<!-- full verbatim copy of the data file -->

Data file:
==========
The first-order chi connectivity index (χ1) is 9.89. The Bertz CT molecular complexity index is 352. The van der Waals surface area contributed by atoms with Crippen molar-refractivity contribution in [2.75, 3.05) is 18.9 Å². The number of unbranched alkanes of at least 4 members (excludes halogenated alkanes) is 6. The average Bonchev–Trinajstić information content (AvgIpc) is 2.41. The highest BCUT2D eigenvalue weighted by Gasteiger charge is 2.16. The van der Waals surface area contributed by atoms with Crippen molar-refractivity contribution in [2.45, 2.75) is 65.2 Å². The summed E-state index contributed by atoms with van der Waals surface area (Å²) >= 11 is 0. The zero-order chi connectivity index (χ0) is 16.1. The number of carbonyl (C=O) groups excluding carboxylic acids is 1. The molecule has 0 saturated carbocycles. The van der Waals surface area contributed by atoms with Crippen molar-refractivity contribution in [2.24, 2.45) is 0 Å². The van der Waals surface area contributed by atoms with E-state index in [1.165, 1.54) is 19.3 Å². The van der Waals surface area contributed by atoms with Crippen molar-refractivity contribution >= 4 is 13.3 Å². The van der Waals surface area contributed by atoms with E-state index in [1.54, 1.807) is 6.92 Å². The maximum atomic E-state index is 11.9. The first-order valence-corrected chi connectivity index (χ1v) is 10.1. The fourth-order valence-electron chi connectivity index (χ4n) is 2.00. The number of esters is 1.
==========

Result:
The first-order chi connectivity index (χ1) is 9.89. The Bertz CT molecular complexity index is 352. The van der Waals surface area contributed by atoms with Crippen molar-refractivity contribution in [2.75, 3.05) is 18.9 Å². The number of unbranched alkanes of at least 4 members (excludes halogenated alkanes) is 6. The average Bonchev–Trinajstić information content (AvgIpc) is 2.41. The highest BCUT2D eigenvalue weighted by Gasteiger charge is 2.16. The van der Waals surface area contributed by atoms with Crippen molar-refractivity contribution in [2.45, 2.75) is 65.2 Å². The summed E-state index contributed by atoms with van der Waals surface area (Å²) >= 11 is 0. The zero-order chi connectivity index (χ0) is 16.1. The number of carbonyl (C=O) groups excluding carboxylic acids is 1. The molecule has 0 saturated carbocycles. The van der Waals surface area contributed by atoms with Crippen molar-refractivity contribution in [2.24, 2.45) is 0 Å². The van der Waals surface area contributed by atoms with E-state index in [1.165, 1.54) is 19.3 Å². The van der Waals surface area contributed by atoms with Crippen molar-refractivity contribution >= 4 is 13.3 Å². The van der Waals surface area contributed by atoms with E-state index in [1.54, 1.807) is 6.92 Å². The maximum atomic E-state index is 11.9. The first-order valence-corrected chi connectivity index (χ1v) is 10.1. The fourth-order valence-electron chi connectivity index (χ4n) is 2.00. The number of esters is 1.